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GIS 101: Introduction to Geographic Information Systems

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Map scale is based on the representative fraction, the ratio of a distance on ... preserves the area of a feature across the map is equal area or equivalent. ... – PowerPoint PPT presentation

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Title: GIS 101: Introduction to Geographic Information Systems


1
GIS 101 Introduction to Geographic Information
Systems
  • Week 6
  • GIS Databases and Effective Usage
  • Mid-Term Review

2
GIS Databases and Effective Usage
  • GIS data can be stored in many ways.
  • Simple Files on the desktop- Desktop User
  • Large complex databases- Server-Clients

3
GIS Databases and Effective Usage
  • Understanding the data storage method for the
    file type and/or software which you are using is
    critical.
  • Each method has advantages and disadvantages.

4
GIS Databases and Effective Usage
  • GIS users should learn to be proficient with
    windows explorer as well as understanding files,
    folders, and directories.
  • Movement of GIS data layers within a system will
    depend on that ability.

5
GIS Databases and Effective Usage
  • ESRI data models
  • ArcView Shapefiles
  • Arc/Info Coverages
  • ArcGIS Geodatabase Layers
  • Use of Spatial Database Engine (SDE)

6
Mid-Term Review
  • There will be all types of questions
  • Multiple Guess
  • Fill-in the blanks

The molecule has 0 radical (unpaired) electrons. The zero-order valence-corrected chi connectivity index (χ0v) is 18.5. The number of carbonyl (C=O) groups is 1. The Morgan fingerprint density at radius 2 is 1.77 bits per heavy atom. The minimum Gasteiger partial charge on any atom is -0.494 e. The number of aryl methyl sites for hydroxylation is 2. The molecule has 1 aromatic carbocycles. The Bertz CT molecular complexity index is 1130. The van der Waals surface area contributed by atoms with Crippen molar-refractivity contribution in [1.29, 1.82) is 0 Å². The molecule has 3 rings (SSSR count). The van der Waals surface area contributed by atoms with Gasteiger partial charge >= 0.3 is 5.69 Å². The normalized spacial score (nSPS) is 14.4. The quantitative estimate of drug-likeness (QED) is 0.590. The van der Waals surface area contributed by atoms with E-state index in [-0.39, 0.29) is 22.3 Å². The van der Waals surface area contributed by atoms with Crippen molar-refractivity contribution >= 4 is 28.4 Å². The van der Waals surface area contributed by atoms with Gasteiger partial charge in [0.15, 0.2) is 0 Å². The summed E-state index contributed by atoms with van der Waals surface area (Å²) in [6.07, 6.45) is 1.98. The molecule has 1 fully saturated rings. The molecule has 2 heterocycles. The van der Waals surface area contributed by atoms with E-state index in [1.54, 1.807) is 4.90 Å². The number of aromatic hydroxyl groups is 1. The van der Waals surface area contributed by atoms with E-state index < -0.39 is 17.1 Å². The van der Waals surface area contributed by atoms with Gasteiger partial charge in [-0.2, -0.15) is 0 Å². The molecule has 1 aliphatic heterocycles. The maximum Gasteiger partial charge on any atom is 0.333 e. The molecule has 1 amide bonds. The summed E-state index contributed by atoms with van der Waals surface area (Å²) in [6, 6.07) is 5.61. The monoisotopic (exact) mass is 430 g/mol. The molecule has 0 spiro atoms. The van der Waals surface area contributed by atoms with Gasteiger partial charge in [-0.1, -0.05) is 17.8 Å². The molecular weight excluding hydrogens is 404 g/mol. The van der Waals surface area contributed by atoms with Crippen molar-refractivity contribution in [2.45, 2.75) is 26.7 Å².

• True or False
  • Short Answer
  • may include drawing or diagramming

7
What is a GIS?
  • A Geographic Information System (GIS) is a
    computer-based tool for displaying and analyzing
    things (man-made or natural) that exist and
    events that happen on earth. GIS technology can
    be applied at the scale of the entire globe, or a
    single property.
  • GIS technology integrates common database
    operations such as query and statistical analysis
    with the unique visualization and geographic
    analysis benefits offered by maps

8
What is a GIS?
  • ESRI a GIS is made up of Data, Software,
    Hardware, and People.
  • Some now add a fifth element Methods.

9
Cartography
  • The art, science, and craft of mapmaking.
  • Cartography is the science that deals with the
    construction, use, and principles behind maps.

10
Cartography Map Elements
  • MAP itself to be most prominent feature
  • Legend - Explaining the map features
  • Title Subtitles - Descriptive Clear
  • Neatlines - Separating map elements
  • Scale bar - Describing the scale
  • North Arrow - Indicating direction

11
Map Projections
  • Geoid- a figure that adjusts the best ellipsoid
    and the variation of gravity locally. It is the
    most accurate, and is used more in geodesy than
    GIS and cartography.
  • Ellipsoid- An ellipsoid is an ellipse rotated in
    three dimensions about its shorter axis.
  • Sphere- The sphere of the earth is about 40
    million meters in circumference. (24000 Miles)

12
Map Scale and Projections
  • Map scale is based on the representative
    fraction, the ratio of a distance on the map to
    the same distance on the ground.
  • To compare or edge-match maps in a GIS, both maps
    MUST be at the same scale and have the same
    extent.
  • The metric system is far easier to use for GIS
    work. But going between imperial and metric
    measurements can be a juggling act.

13
Map Scale and Projections
  • Geographic coordinates are the earth's latitude
    and longitude system ranging from 90 degrees
    south to 90 degrees north in latitude 180 degrees